SINGAPORE: It is the responsibility of the new generation of Singaporeans to renew the country and create fresh possibilities and frontiers, said Prime Minister Lee Hsien Loong on Tuesday (May 1) at the annual May Day Rally.
This comes even as Singapore's economy performed better than expected last year, with Mr Lee expressing hopes for "another good year" in spite of challenges from the external environment.
"What is the responsibility of the new generation of Singaporeans?" Mr Lee said during his speech, in which he also praised the Pioneer Generation for building the nation from scratch.
"It is to renew Singapore to open a new chapter, to create new possibilities and frontiers for our country," he added.
But even as they do this, Mr Lee said, they must hold fast to the values that have made Singapore successful.
"The instinct to plan ahead, the drive to do better, the sense of mission that we are building something special together in Singapore, and the duty of stewardship that we are responsible not just to the present generation, but also to generations to come," Mr Lee told unionists at Downtown East.
This shared responsibility for the future is Singapore's strength, Mr Lee added, and will be how the country can remain a successful nation.
Mr Lee's comments come as Singapore's economy expanded 3.6 per cent last year, much higher than the 1 to 2 per cent that was forecast.
Despite the "dark clouds on the horizon", there is a "good chance" gross domestic product will exceed 2.5 per cent this year, Mr Lee said. The official forecast is for economic growth to come in between 1.5 per cent and 3.5 per cent.
Mr Lee cautioned that Singapore's economy depends heavily on external events such as the trade tensions between US and China.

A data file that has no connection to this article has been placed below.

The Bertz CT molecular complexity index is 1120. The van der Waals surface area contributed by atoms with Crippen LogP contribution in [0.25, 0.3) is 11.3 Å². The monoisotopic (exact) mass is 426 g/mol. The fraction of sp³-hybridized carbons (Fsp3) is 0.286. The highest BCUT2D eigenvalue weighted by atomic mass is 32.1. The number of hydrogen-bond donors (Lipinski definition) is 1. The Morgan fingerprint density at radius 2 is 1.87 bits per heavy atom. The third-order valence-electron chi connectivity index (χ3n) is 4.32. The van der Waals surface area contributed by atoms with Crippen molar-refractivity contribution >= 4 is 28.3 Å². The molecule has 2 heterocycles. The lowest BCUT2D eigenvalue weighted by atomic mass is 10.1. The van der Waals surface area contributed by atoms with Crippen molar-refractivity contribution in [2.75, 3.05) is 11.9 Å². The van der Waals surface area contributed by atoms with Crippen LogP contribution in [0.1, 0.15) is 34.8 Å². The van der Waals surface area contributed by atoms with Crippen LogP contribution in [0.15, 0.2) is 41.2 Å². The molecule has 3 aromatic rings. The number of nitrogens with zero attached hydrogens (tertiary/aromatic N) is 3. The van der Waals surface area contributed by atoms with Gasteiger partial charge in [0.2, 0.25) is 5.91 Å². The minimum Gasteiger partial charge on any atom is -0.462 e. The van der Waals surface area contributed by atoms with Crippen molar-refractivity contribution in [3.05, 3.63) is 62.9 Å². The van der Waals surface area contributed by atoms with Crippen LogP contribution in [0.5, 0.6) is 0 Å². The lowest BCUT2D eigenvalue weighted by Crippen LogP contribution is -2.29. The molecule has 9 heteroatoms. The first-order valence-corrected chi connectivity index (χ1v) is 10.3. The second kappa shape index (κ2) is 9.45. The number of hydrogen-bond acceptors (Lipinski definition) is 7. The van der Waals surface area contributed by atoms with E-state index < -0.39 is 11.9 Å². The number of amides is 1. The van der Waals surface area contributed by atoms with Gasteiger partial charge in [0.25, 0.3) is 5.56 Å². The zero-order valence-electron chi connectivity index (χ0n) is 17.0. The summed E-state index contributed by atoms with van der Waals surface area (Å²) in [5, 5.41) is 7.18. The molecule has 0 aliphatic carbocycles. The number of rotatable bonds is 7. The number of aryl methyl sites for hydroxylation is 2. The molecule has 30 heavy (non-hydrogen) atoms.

Rising unilateralism from the US could cause "collateral damage" to Singapore's exports and businesses even though Singapore is not involved in the fight, he said.
"As a small country, Singapore will always be vulnerable to what happens around us. We don't control events. We don't determine what the big countries do," Mr Lee said.
TACKLING DISRUPTIONS AT HOME
Domestically, Mr Lee said that technology continues to disrupt workers and businesses. Singapore will continue to restructure its economy and upgrade the workforce through training and Industry Transformation Maps (ITMs).
He brought up the example of three industries that have gone through transformation - banking, transport and retail and logistics.
In transport, ridesharing apps such as Grab and Uber have radically transformed the taxi industry in the last three to four years. Commuter habits have changed because of the convenience, predictability and options available when booking a ride on an app, he said.
Taxi companies have had to adapt and create new partnerships with ridesharing companies and the Land Transport Authority had to keep up with suitable rules for the new players to operate in, Mr Lee said.
Workers too, including bus and train captains, have had to adapt to market changes and using new technology as part of their work.
The banking sector, Mr Lee said, is also undergoing technological disruption. Banks have had to deal with technological disruptions for a much longer time from bank teller services, to ATMs, to mobile banking and the next phase of disruption with fintech start-ups, he added.